If the Respondent’s true aim were to alleviate confusion between the Disputed Domain and the Complainant’s name and marks she would not include the Complainant’s trademark as a metatag on her site to attract even more internet users to the site. Based on the evidence and discussion set out in section 7.4 below, it seems abundantly clear that, from the beginning, the Disputed Domain was intended to misleadingly attract consumers looking for the Complainant’s website.
The Respondent has said that her other interest in maintaining the Disputed Domain is so that it may be utilised in the future by Voterphone in connection with the American electoral process. As discussed in part 7.4 below, the Respondent’s interest in Voterphone appears to be relatively recent. The Panel sees no reason for this recent graft onto the site’s already implausible basis to be accorded any credit whatsoever.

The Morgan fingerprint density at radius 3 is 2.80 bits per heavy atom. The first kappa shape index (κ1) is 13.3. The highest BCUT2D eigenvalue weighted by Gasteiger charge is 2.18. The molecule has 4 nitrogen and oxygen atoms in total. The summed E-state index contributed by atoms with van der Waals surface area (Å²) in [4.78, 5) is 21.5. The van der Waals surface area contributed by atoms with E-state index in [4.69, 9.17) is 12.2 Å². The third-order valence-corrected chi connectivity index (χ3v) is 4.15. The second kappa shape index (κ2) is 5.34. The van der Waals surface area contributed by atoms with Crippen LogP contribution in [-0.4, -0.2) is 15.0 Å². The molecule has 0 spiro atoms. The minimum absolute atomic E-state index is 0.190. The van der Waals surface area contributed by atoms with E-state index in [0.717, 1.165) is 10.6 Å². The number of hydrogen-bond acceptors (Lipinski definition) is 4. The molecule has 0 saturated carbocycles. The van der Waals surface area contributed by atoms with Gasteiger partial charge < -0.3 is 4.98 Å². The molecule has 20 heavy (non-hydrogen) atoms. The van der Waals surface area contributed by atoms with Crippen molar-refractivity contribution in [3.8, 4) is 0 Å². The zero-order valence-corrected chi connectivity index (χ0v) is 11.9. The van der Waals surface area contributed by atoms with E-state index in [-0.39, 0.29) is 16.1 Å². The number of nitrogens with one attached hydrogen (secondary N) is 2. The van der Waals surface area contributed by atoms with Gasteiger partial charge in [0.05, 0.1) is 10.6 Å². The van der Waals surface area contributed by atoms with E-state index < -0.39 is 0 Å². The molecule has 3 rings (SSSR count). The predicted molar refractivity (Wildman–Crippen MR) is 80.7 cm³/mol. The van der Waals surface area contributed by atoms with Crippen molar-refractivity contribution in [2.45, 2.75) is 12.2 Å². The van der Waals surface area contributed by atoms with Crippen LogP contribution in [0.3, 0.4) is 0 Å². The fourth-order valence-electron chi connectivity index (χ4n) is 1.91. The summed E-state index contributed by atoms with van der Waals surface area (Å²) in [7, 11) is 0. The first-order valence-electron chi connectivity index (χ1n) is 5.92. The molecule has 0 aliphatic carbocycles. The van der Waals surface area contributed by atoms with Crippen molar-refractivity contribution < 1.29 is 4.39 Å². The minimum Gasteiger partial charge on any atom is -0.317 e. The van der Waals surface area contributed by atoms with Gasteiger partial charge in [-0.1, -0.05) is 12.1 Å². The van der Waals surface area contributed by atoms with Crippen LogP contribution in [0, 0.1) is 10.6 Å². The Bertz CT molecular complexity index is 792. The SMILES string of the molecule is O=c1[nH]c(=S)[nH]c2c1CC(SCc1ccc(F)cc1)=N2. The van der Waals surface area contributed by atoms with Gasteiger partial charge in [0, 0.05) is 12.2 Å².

The Respondent has not demonstrated that paragraph 4(c) applies; the Complainant has discharged its onus in proving on the balance of probabilities that the Respondent has no rights or legitimate interests in the Disputed Domain. Accordingly, the Complainant has made out paragraph 4(a)(ii) of the Policy.
7.4 Domain Name has been registered and is being used in bad faith
In order to show bad faith registration by the Respondent, the Complainant asserts that the Disputed Domain was registered for the primary purpose of selling it to the Complainant who is the owner of the registered trademark "VODAFONE" or a competitor of the Complainant for valuable consideration in excess of documented out-of-pocket costs directly related to the domain name.
The "waybackmachine" at <web.archive.org> (the "Archive") reveals that, in 1998, the Respondent was indeed using the Disputed Domain solely to redirect Internet users that visited her site to the Complainant’s United Kingdom website. According to the Archive, as at November 11, 1998, the site displayed the following text: